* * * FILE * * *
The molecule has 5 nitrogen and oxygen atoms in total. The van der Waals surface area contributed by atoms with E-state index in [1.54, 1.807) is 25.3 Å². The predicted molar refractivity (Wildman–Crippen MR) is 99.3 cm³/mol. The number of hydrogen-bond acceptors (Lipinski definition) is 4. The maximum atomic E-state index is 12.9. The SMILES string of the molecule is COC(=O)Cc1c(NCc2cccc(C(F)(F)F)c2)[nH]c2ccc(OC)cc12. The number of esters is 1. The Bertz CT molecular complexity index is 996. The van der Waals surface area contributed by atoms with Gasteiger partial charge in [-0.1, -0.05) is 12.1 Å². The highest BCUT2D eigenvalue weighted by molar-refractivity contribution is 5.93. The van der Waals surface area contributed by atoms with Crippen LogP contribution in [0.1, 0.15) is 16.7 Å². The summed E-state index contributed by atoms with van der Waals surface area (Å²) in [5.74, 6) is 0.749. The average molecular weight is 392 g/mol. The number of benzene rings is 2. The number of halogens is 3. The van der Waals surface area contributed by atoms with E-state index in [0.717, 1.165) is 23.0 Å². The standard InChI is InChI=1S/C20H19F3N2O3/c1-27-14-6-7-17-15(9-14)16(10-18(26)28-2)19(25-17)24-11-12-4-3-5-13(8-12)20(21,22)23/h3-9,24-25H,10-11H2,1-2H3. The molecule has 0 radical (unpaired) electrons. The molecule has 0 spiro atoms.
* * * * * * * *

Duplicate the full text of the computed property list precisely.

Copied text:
The molecule has 5 nitrogen and oxygen atoms in total. The van der Waals surface area contributed by atoms with E-state index in [1.54, 1.807) is 25.3 Å². The predicted molar refractivity (Wildman–Crippen MR) is 99.3 cm³/mol. The number of hydrogen-bond acceptors (Lipinski definition) is 4. The maximum atomic E-state index is 12.9. The SMILES string of the molecule is COC(=O)Cc1c(NCc2cccc(C(F)(F)F)c2)[nH]c2ccc(OC)cc12. The number of esters is 1. The Bertz CT molecular complexity index is 996. The van der Waals surface area contributed by atoms with Gasteiger partial charge in [-0.1, -0.05) is 12.1 Å². The highest BCUT2D eigenvalue weighted by molar-refractivity contribution is 5.93. The van der Waals surface area contributed by atoms with Crippen LogP contribution in [0.1, 0.15) is 16.7 Å². The summed E-state index contributed by atoms with van der Waals surface area (Å²) in [5.74, 6) is 0.749. The average molecular weight is 392 g/mol. The number of benzene rings is 2. The number of halogens is 3. The van der Waals surface area contributed by atoms with E-state index in [0.717, 1.165) is 23.0 Å². The standard InChI is InChI=1S/C20H19F3N2O3/c1-27-14-6-7-17-15(9-14)16(10-18(26)28-2)19(25-17)24-11-12-4-3-5-13(8-12)20(21,22)23/h3-9,24-25H,10-11H2,1-2H3. The molecule has 0 radical (unpaired) electrons. The molecule has 0 spiro atoms.